How laws are made in Parliament
Parliament passes statute law (legislation). The Government introduces most new laws - although some can be initiated by an MP - and many are included in the Queen's speech at the opening of each session of Parliament.
White and Green Papers
Proposals for new laws may be outlined in government White Papers. These may be preceded by consultation papers, sometimes called Green Papers, which seek comments from the public. There's no requirement that a White or Green Paper be introduced.
A Bill is a proposal for a new law or a change to a law presented before Parliament. When the contents of a Bill have been debated and agreed by both House of Parliament, it gets approved by the Monarch (called Royal Assent) before becoming an Act of Parliament and law.
There are different types of Bill:
- Public Bills: these relate to public policy and can start in either house, with Ministers introducing most public Bills. Peers in the House of Lords have an unlimited right to introduce ‘Private Members’ Bills’ (public Bills introduced by a backbench member), unlike the House of Commons. However, due to time constraints in the House of Commons, such Bills will need general support to succeed.
- Private Bills: the provisions contained within these Bills do not apply to everyone, but rather to a specific section of people within the community. Often local authorities may promote private Bills as they are usually in respect of a local matter. Such Bills can begin in either house, but discussion surrounding them is usually held ‘off the floor’ and Select Committees can consider objections. Private Bills must be advertised through newspapers and in writing to all interested people.
- Hybrid Bills: these are a cross between a public and a private Bill. The procedure follows that of a private Bill initially, and following consideration by a select committee (if necessary) it will be treated as a public Bill.
If you object to a Public Bill you can:
- write to your MP or a Lord
- contact the government department responsible for the Bill
- lobby Parliament
- submit evidence to the relevant Public Bill Committee
Any group or individual affected by a Bill can object to it through petitions, which are then examined by committees of MPs and of Lords.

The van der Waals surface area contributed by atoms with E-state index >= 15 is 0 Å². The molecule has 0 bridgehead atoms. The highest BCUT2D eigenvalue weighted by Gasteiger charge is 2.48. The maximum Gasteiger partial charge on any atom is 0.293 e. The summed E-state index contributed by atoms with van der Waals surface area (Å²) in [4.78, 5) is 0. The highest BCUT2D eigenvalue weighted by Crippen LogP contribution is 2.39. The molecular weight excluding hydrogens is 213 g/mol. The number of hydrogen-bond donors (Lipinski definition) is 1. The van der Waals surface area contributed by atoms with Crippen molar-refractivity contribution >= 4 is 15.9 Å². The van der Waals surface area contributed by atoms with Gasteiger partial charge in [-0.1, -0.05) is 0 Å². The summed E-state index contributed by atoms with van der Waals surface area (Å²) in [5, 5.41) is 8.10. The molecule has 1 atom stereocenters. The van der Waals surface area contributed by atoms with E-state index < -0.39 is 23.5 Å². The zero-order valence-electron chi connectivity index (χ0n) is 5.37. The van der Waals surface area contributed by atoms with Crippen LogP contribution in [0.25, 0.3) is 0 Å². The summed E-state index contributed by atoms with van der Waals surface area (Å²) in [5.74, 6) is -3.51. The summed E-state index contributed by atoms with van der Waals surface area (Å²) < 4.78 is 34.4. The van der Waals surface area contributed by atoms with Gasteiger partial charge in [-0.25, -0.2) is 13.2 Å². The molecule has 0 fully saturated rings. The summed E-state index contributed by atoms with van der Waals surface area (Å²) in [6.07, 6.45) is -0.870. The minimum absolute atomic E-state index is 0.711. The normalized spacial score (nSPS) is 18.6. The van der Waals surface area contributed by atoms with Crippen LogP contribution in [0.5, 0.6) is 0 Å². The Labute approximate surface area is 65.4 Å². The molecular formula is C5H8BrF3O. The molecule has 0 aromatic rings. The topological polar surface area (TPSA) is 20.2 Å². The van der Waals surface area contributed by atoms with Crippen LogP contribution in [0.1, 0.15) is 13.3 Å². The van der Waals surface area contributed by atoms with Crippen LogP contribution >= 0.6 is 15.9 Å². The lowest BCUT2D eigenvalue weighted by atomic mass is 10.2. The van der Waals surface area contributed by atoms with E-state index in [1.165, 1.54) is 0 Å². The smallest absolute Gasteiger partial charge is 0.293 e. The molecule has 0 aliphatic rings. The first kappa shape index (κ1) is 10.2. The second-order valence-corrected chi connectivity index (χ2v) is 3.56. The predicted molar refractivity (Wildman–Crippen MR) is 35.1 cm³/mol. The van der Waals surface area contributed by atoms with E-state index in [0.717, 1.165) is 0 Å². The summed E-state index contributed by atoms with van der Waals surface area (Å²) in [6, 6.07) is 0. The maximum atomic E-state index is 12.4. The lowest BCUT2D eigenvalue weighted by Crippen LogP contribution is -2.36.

As mentioned previously, Bills can be first introduced in either the House of Lords or the House of Commons. There is no real difference in the process followed once a Bill has been introduced into either House. The most important point to remember is that the Bill must be approved in the same form by both Houses.
The passage of a Bill first introduced into the House of Commons is as follows:
1. House of Commons
- First reading: this stage usually takes place in a parliamentary session without any debate.
- Second reading: takes place at least two weekends after the first reading. This provides an opportunity for MPs to debate the principles of the Bill. At the end of the second reading, the House of Commons votes as to whether the Bill can proceed to the next stage.
- Committee stage: This is when the details of the Bill are debated, usually in a Public Bill Committee. Every clause is agreed to, changed or removed completely from the Bill; and proposed amendments will be selected and debated.
- Report stage: The Bill returns to the floor of the House for MPs to debate and suggest further proposed amendments.
- Third reading: no further proposals can be made and debate is limited to the content of the Bill in its existing form. The House then votes on whether to approve the third reading.
2. House of Lords
The process mirrors that in the House of Commons, except that all proposed amendments can be considered at Committee Stage (rather than only selected amendments), and amendments can be made in the House of Lords even at the third reading, unlike the Commons. The final stage is known as the ‘passing’ of the Bill, which allows peers to comment and vote on the Bill.
3. Consideration of amendments
The House of Commons will consider the amendments made by the Lords and, if the Bill is contentious, it may pass between the Houses until an agreement is reached.
4. Royal Assent
Once both Houses are notified of the Queen’s assent, the Bill becomes an Act.
Acts of Parliament
An Act of Parliament creates a new law or changes an existing one. An Act is a Bill approved by both Houses of Parliament and formally agreed by the reigning monarch.
An Act can come into force immediately, at some other date, or in stages. Its practical implementation is the responsibility of the relevant government department.
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